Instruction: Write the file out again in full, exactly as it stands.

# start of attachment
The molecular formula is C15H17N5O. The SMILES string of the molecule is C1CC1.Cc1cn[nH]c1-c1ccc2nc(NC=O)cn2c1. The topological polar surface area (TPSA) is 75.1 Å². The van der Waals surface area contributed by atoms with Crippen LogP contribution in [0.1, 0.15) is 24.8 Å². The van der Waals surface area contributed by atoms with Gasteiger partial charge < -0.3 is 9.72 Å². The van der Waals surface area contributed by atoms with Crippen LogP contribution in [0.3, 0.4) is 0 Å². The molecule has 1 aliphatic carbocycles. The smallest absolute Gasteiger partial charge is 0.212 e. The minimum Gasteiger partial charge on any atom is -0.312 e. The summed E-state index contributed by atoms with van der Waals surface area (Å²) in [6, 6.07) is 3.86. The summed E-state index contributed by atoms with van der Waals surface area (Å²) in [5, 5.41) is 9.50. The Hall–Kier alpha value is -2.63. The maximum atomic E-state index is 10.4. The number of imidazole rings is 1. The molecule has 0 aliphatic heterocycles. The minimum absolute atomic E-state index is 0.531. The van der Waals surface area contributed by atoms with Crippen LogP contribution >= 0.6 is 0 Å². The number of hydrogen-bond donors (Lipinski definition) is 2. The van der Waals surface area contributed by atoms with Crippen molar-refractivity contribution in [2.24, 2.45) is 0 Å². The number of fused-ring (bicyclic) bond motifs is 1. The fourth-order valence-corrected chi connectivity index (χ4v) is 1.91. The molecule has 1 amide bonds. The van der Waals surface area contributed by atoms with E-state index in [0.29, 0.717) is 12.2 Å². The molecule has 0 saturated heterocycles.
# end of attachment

The molecular formula is C15H17N5O. The SMILES string of the molecule is C1CC1.Cc1cn[nH]c1-c1ccc2nc(NC=O)cn2c1. The topological polar surface area (TPSA) is 75.1 Å². The van der Waals surface area contributed by atoms with Crippen LogP contribution in [0.1, 0.15) is 24.8 Å². The van der Waals surface area contributed by atoms with Gasteiger partial charge < -0.3 is 9.72 Å². The van der Waals surface area contributed by atoms with Crippen LogP contribution in [0.3, 0.4) is 0 Å². The molecule has 1 aliphatic carbocycles. The smallest absolute Gasteiger partial charge is 0.212 e. The minimum Gasteiger partial charge on any atom is -0.312 e. The summed E-state index contributed by atoms with van der Waals surface area (Å²) in [6, 6.07) is 3.86. The summed E-state index contributed by atoms with van der Waals surface area (Å²) in [5, 5.41) is 9.50. The Hall–Kier alpha value is -2.63. The maximum atomic E-state index is 10.4. The number of imidazole rings is 1. The molecule has 0 aliphatic heterocycles. The minimum absolute atomic E-state index is 0.531. The van der Waals surface area contributed by atoms with Crippen LogP contribution >= 0.6 is 0 Å². The number of hydrogen-bond donors (Lipinski definition) is 2. The van der Waals surface area contributed by atoms with Crippen molar-refractivity contribution in [2.24, 2.45) is 0 Å². The number of fused-ring (bicyclic) bond motifs is 1. The fourth-order valence-corrected chi connectivity index (χ4v) is 1.91. The molecule has 1 amide bonds. The van der Waals surface area contributed by atoms with E-state index in [0.29, 0.717) is 12.2 Å². The molecule has 0 saturated heterocycles.